Why are inventory planning and control important?
One of the most common problems facing operations managers is inventory planning. This is understandable since inventory usually represents a sizable portion of a firm`s total assets and, more specifically, on the average, more than 30% of total current assets in the U.S. industry. Excessive money tied up in inventory is a drag on profitability. The purpose of inventory planning is to develop policies which will achieve an optimal investment in inventory. You can do this by determining the optimal level of inventory necessary to minimize inventory related costs. Note: The ABC method of inventory control requires management to exert greatest control over the A classification items, which usually include a relatively small percentage of total items but a high percentage of the dollar volume. This method is analogous to the 80/20 rule, which says, for instance, that 20% of the customers account for 80% of the profit.

What kinds of costs are associated with inventory?
Inventory costs fall into three categories. They are:

  • Ordering costs. These include all costs associated with preparing a purchase order.
  • Carrying (holding) costs. These include storage costs for inventory items plus the cost of money tied up in inventory.
  • Shortage (stockout) costs. These are costs incurred when an item is out of stock. These include the lost contribution margin on sales plus lost customer goodwill.

When and how much should I order?

Several inventory planning models are available that try to answer these questions. Three such models are

  • Economic order quantity (EOQ)
  • Reorder point (ROP)
  • Determination of safety stock.

How does the Economic Order Quantity (eoq) model work?

The economic order quantity (EOQ) determines the order size that minimizes the sum of carrying and ordering costs.
Assumptions: Demand is assumed to be known with certainty and to remain constant throughout the year. Order cost is also known to be fixed. Also, unit carrying costs are assumed be constant. Since demand and lead time (time interval between placing an order and receiving delivery) are assumed to be determinable, no shortage costs exist. No quantity discounts are allowed.

The EOQ is computed as:

where C = carrying cost per unit, O = ordering cost per order, D = annual demand (requirements) in units.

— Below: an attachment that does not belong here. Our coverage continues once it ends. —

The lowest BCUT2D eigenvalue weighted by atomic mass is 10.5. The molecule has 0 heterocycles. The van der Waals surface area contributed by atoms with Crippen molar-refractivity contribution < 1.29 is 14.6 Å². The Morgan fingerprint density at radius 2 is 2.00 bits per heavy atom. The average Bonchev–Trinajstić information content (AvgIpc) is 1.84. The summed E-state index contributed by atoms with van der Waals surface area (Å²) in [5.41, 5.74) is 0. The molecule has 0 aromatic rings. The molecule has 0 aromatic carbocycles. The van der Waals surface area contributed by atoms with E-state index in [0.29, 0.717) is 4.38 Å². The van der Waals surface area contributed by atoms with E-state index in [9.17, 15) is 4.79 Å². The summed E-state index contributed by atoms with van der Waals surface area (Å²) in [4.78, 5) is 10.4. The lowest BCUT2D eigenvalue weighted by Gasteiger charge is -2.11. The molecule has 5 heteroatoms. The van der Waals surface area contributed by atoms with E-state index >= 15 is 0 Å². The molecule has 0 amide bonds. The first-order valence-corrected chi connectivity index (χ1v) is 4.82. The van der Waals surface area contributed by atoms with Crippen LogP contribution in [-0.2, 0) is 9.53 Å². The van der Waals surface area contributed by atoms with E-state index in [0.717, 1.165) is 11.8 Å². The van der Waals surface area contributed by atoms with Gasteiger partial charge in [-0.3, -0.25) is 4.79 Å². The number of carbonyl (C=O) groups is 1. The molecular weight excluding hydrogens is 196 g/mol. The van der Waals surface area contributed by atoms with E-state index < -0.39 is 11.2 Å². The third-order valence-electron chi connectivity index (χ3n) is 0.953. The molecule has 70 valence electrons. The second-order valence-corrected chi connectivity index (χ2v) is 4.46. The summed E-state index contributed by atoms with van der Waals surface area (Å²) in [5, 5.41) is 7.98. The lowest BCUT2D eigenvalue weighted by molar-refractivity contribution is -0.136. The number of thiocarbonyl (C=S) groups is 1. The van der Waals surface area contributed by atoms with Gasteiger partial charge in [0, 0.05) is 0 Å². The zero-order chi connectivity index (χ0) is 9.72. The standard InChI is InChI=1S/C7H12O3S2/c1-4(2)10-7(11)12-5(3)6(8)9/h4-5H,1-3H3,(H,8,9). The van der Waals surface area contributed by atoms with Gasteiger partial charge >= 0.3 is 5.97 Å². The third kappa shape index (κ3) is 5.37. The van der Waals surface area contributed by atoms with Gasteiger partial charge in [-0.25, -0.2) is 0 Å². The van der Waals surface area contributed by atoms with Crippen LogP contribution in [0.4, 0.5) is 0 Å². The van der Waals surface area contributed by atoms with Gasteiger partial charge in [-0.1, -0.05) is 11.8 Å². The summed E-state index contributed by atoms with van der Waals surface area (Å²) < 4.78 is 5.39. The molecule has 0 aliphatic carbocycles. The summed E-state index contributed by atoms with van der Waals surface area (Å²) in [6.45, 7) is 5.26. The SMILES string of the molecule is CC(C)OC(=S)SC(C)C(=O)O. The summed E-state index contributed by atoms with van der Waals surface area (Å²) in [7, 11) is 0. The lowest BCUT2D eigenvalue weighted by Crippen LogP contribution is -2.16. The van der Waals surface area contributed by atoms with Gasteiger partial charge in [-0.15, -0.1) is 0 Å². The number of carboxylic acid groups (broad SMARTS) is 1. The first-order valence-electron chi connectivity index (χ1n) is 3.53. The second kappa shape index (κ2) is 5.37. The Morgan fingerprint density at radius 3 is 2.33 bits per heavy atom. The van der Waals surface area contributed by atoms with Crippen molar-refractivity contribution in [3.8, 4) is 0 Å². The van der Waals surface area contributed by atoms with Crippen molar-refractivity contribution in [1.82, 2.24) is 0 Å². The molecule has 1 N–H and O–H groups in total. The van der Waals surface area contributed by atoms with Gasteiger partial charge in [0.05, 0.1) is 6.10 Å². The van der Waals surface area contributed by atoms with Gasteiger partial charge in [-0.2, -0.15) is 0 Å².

If the carrying cost is expressed as a percentage of average inventory value (say, 12 percent per year to hold inventory), then the denominator value in the EOQ formula would be 12 percent times the price of an item. NOTE: When an item is made instead of purchasing it, the EOQ model is used to determine the economic production run size where O = cost per setup.

Assume the Los Alamitos Store buys sets of steel at $40 per set from an outside vendor. It will sell 6,400 sets evenly throughout the year. The store`s carrying cost is $8.00 per unit per year. The ordering cost is $100 per order. Therefore,

EOQ=√2(6.400)($100)/$8.00 = 160,000 = 400 sets

Total number of orders per year = D/EOQ =6,400/400 = 16 orders
Total inventory costs = Carrying cost + Ordering cost
= C x (EOQ/2) + O (D/EOQ)
= ($8.00)(400/2) + ($100)(6,400/400)
= $1,600 + $1,600 = $3,200
Based on these calculations, the Los Alamitos Store`s inventory policy should be the following:
(1)The store should order 400 sets of steel each time it places an order and order 16 times during a year.
(2)This policy will be most economical and cost the store $3,200 per year.

How do I determine the reorder point?
Reorder point (ROP) tells you when to place a new order. However, this requires that you know the lead time from placing to receiving an order. Reorder point (ROP) is calculated as follows:
Reorder point = (average demand per unit of lead time x lead time) + safety stock
This tells you the level of inventory at which a new order should be placed. First, multiply average daily (or weekly) demand by the lead time in days (or weeks) yielding the lead time demand. Then add safety stock to this to provide for the variation in lead time demand to determine the reorder point. NOTE: If average demand and lead time are both certain, no safety stock is necessary and should be dropped from the formula.

Using the previous example, assume lead time is constant at one week. There are 50 working weeks in the year.
Then the reorder point is 128 sets = (6,400 sets/50 weeks) x 1 week.
CONCLUSION: When the inventory level drops to 128 sets, a new order should be placed. Suppose, however, that the store is faced with variable demand for its steel and requires a safety stock of 150 additional sets to carry. Then the reorder point will be 128 sets plus 150 sets, or 278 sets.
Figure 8.8 shows this inventory system when the order quantity is 400 sets and the reorder point is 128 sets.

Figure 8.8

When are these models realistic to use?
The EOQ model described here is appropriate for a pure inventory system; that is, for single-item, single-stage inventory decisions for which joint costs and constraints can be ignored. EOQ and ROP assume that lead time and demand rates are constant and known with certainty. CAUTION: This may be unrealistic. Still, these models have been proved useful in inventory planning for many companies. There are, for instance, many businesses for which these assumptions hold to some extent. They include:

  • Subcontractors who must supply parts on a regular basis to a primary contractor.
  • Automobile dealerships, in which demand varies from week to week, but tends to even out over a season.

CAVEAT: When demand is not known precisely and/or other complications arise, you should not use these models. You should instead refer to probabilistic models.

What about Quantity Discounts?